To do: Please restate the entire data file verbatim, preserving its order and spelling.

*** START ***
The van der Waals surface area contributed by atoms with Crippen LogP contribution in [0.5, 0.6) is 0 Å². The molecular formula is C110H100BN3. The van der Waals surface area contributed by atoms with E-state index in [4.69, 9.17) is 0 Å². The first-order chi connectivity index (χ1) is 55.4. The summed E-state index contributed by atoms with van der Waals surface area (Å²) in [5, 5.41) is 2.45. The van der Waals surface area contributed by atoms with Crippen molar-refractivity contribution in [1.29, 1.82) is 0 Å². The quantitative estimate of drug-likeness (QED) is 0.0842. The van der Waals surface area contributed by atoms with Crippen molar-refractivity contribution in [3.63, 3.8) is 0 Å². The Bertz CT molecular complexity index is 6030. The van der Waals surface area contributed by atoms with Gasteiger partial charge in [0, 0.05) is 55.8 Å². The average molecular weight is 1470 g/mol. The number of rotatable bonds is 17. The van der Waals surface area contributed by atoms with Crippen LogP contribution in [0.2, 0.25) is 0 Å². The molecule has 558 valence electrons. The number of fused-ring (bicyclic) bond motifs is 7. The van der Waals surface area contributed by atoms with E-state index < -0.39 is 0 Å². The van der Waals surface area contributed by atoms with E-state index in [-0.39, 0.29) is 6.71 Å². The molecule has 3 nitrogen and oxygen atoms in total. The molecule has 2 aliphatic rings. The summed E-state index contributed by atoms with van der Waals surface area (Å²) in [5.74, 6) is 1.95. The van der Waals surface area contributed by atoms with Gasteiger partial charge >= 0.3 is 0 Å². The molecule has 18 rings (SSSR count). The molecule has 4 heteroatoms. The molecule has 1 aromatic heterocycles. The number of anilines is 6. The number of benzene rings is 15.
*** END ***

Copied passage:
The van der Waals surface area contributed by atoms with Crippen LogP contribution in [0.5, 0.6) is 0 Å². The molecular formula is C110H100BN3. The van der Waals surface area contributed by atoms with E-state index in [4.69, 9.17) is 0 Å². The first-order chi connectivity index (χ1) is 55.4. The summed E-state index contributed by atoms with van der Waals surface area (Å²) in [5, 5.41) is 2.45. The van der Waals surface area contributed by atoms with Crippen molar-refractivity contribution in [1.29, 1.82) is 0 Å². The quantitative estimate of drug-likeness (QED) is 0.0842. The van der Waals surface area contributed by atoms with Crippen molar-refractivity contribution in [3.63, 3.8) is 0 Å². The Bertz CT molecular complexity index is 6030. The van der Waals surface area contributed by atoms with Gasteiger partial charge in [0, 0.05) is 55.8 Å². The average molecular weight is 1470 g/mol. The number of rotatable bonds is 17. The van der Waals surface area contributed by atoms with Crippen LogP contribution in [0.2, 0.25) is 0 Å². The molecule has 558 valence electrons. The number of fused-ring (bicyclic) bond motifs is 7. The van der Waals surface area contributed by atoms with E-state index < -0.39 is 0 Å². The van der Waals surface area contributed by atoms with E-state index in [-0.39, 0.29) is 6.71 Å². The molecule has 3 nitrogen and oxygen atoms in total. The molecule has 2 aliphatic rings. The summed E-state index contributed by atoms with van der Waals surface area (Å²) in [5.74, 6) is 1.95. The van der Waals surface area contributed by atoms with Gasteiger partial charge >= 0.3 is 0 Å². The molecule has 18 rings (SSSR count). The molecule has 4 heteroatoms. The molecule has 1 aromatic heterocycles. The number of anilines is 6. The number of benzene rings is 15.